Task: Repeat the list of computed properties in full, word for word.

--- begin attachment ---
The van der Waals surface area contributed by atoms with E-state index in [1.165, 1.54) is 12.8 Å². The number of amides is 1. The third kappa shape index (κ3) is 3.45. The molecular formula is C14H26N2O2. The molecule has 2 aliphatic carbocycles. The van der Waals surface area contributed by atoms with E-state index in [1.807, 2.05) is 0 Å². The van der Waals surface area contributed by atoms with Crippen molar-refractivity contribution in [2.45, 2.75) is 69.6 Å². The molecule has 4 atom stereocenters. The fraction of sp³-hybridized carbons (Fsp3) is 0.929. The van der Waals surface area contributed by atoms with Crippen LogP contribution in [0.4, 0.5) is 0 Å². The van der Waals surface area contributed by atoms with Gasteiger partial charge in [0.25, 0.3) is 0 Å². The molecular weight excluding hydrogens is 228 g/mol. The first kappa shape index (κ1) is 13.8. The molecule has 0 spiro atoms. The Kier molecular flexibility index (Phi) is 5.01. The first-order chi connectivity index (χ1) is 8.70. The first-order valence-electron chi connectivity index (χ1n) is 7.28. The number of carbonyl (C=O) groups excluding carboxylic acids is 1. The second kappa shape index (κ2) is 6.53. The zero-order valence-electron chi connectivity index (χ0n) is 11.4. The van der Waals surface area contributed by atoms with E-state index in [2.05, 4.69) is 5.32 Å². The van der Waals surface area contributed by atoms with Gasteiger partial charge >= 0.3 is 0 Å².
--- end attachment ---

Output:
The van der Waals surface area contributed by atoms with E-state index in [1.165, 1.54) is 12.8 Å². The number of amides is 1. The third kappa shape index (κ3) is 3.45. The molecular formula is C14H26N2O2. The molecule has 2 aliphatic carbocycles. The van der Waals surface area contributed by atoms with E-state index in [1.807, 2.05) is 0 Å². The van der Waals surface area contributed by atoms with Crippen molar-refractivity contribution in [2.45, 2.75) is 69.6 Å². The molecule has 4 atom stereocenters. The fraction of sp³-hybridized carbons (Fsp3) is 0.929. The van der Waals surface area contributed by atoms with Crippen LogP contribution in [0.4, 0.5) is 0 Å². The van der Waals surface area contributed by atoms with Gasteiger partial charge in [0.25, 0.3) is 0 Å². The molecular weight excluding hydrogens is 228 g/mol. The first kappa shape index (κ1) is 13.8. The molecule has 0 spiro atoms. The Kier molecular flexibility index (Phi) is 5.01. The first-order chi connectivity index (χ1) is 8.70. The first-order valence-electron chi connectivity index (χ1n) is 7.28. The number of carbonyl (C=O) groups excluding carboxylic acids is 1. The second kappa shape index (κ2) is 6.53. The zero-order valence-electron chi connectivity index (χ0n) is 11.4. The van der Waals surface area contributed by atoms with E-state index in [2.05, 4.69) is 5.32 Å². The van der Waals surface area contributed by atoms with Gasteiger partial charge >= 0.3 is 0 Å².